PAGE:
RF systems can’t always be designed in the same way as digital systems or low-frequency analog systems. Instead, some components have to be created as printed elements to provide the desired functions. This is understandable; some RF components are simply too expensive, are not board-mountable, or they simply don’t meet performance requirements.
One of the common printed interconnect elements used in RF systems is a Wilkinson power divider. The idea behind these printed elements is simple: an input signal is sent into the power divider, and the power is split equally along the outputs. While these printed elements are normally designed with two outputs, they can be scaled up to any number of outputs in a few creative ways. We’ll look at how to design these circuit elements in this article.
Starting a Wilkinson Power Divider Design
Wilkinson dividers are basically constructed as printed elements with controlled impedance transmission lines and termination resistors. These structures are intended to split power evenly between two or more output ports at a specific frequency.
If fabricated on standard PCB materials, these structures are normally placed on the surface layer due to manufacturing constraints, as we’ll see momentarily. Two example Wilkinson divider structures are shown below.
Two Wilkinson power divider structures operating at approximately 2 GHz. [Source: Cadence]
In this design, we have one input port (on the left) and two output ports (on the right). There is a resistor that bridges the two transmission lines that make up the output ports. The standard Wilkinson power divider structure is intended to have the following performance characteristics:
- The device should operate at only 1 frequency
- The input power should split evenly across all output ports
- Each transmission line in the structure must have specific impedance values
- The terminating resistor must have negligible parasitics at the operating frequency
- The phase difference between the output ports should be zero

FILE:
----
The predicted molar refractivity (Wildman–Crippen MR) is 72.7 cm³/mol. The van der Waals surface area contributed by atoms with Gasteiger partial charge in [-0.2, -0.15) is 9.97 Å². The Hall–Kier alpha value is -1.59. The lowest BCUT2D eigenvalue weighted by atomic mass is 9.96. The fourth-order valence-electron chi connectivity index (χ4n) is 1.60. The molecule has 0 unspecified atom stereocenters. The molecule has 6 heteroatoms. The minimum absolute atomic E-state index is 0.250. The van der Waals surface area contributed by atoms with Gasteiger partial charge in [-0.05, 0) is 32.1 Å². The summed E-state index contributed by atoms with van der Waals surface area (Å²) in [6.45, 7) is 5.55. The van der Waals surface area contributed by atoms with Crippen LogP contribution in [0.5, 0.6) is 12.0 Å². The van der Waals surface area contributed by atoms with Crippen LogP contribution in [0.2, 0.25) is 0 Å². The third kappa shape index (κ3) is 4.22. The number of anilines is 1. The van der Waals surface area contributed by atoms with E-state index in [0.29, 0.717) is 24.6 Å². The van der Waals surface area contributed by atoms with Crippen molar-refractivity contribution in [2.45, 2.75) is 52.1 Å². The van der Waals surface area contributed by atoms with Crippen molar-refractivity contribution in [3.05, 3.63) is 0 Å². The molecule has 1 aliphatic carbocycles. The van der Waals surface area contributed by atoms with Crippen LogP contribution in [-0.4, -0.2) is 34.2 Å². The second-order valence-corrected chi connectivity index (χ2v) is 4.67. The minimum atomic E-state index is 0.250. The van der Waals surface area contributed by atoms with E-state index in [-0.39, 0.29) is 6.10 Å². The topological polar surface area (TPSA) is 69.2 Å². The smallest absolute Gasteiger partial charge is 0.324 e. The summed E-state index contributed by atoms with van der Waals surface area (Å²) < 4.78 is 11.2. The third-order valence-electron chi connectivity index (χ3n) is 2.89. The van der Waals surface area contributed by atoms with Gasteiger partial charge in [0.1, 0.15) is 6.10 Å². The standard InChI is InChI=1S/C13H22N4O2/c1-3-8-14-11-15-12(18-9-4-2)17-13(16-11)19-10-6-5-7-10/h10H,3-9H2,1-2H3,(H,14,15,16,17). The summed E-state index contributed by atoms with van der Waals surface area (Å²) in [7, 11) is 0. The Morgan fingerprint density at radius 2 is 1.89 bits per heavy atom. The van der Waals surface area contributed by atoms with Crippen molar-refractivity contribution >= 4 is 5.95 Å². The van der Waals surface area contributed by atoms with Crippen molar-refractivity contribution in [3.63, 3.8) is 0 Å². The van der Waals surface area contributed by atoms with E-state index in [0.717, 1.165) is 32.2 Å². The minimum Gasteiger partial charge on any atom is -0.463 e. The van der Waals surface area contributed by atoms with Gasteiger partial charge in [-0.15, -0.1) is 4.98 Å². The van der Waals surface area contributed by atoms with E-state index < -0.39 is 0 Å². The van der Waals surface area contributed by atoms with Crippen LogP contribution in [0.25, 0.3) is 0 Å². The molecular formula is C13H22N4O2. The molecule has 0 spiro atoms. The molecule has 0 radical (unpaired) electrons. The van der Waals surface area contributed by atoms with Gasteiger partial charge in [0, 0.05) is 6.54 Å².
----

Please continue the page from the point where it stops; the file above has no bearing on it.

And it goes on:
- The circuit should be reciprocal, although it will not be operated in this way
The basic topology of a standard Wilkinson power divider is shown below. The divider can be designed to hit a specific characteristic impedance of the input transmission line at Port 1.
Standard Wilkinson power divider design.
Each of the narrow transmission line legs in this circuit after the division is a quarter-wave transformer at the operating frequency, but it is designed with slightly larger impedance than the characteristic impedance of the transmission line at Port 1. The terminating resistor sets the input impedance at Port 1 to be equal to the characteristic impedance Z0. This then ensures the phase shift is consistent across each port, and that reflections are suppressed at the input port.
N-port Power Dividers
The above 2-port topology can in principle be extended to N ports. Just as an example, consider the 3-port Wiklinson power divider topology shown below:
3-port Wilkinson power divider.
This pattern can be extended to any number of ports, but with a scaling factor of N (instead of 3) on the line impedance and resistor values. The challenge with this design in a PCB is that board space will eventually limit the number of possible ports. In addition, each port reduces the power by a factor (1/N), and eventually there may not be useful power left after enough divisions.
Dual-band Power Dividers
The standard Wilkinson power divider operates at one frequency, but there are variations designed to operate at two frequencies. These dual-band power dividers effectively operate as filters by taking advantage or reflection at a stub in the standard 2-port Wilkinson divider. The topology used in this type of design is shown below.
Dual-band 2-port Wilkinson power divider.
The above design is discussed in an IEEE paper:
- Zhang, Hualiang, and Hao Xin. "Designs of dual-band Wilkinson power dividers with flexible frequency ratios." In 2008 IEEE MTT-S International Microwave Symposium Digest, pp. 1223-1226. IEEE, 2008.
Cascaded Wilkinson Power Dividers
It is also possible to cascade Wilkinson power dividers. In other words, the output from one Wilkinson divider can be connected to the input of another divider. This allows one signal to be split into 3x signals, 4x signals, and so on. An example topology with 2-port Wilkinson dividers is shown below.
Cascaded Wilkinson power divider topology.
In this case, we just take each power divider and design it as if it were to operate in isolation. Because the 1st power divider is just a 2-port divider, we do not worry about the downstream power dividers thanks to impedance matching applied at the output port.
As long as there is very precise impedance matching between the input and output ports along the power divider chain, then the only losses will be due to insertion loss along each arm of the power divider. In the idea case, the power division (as a fraction or ratio) would be multiplicative as we would expect. In the case of N cascaded power dividers, we would also have to cascade the S-parameters to determine the total S-parameter matrix, but remember that S-parameters do not always multiply straight across.
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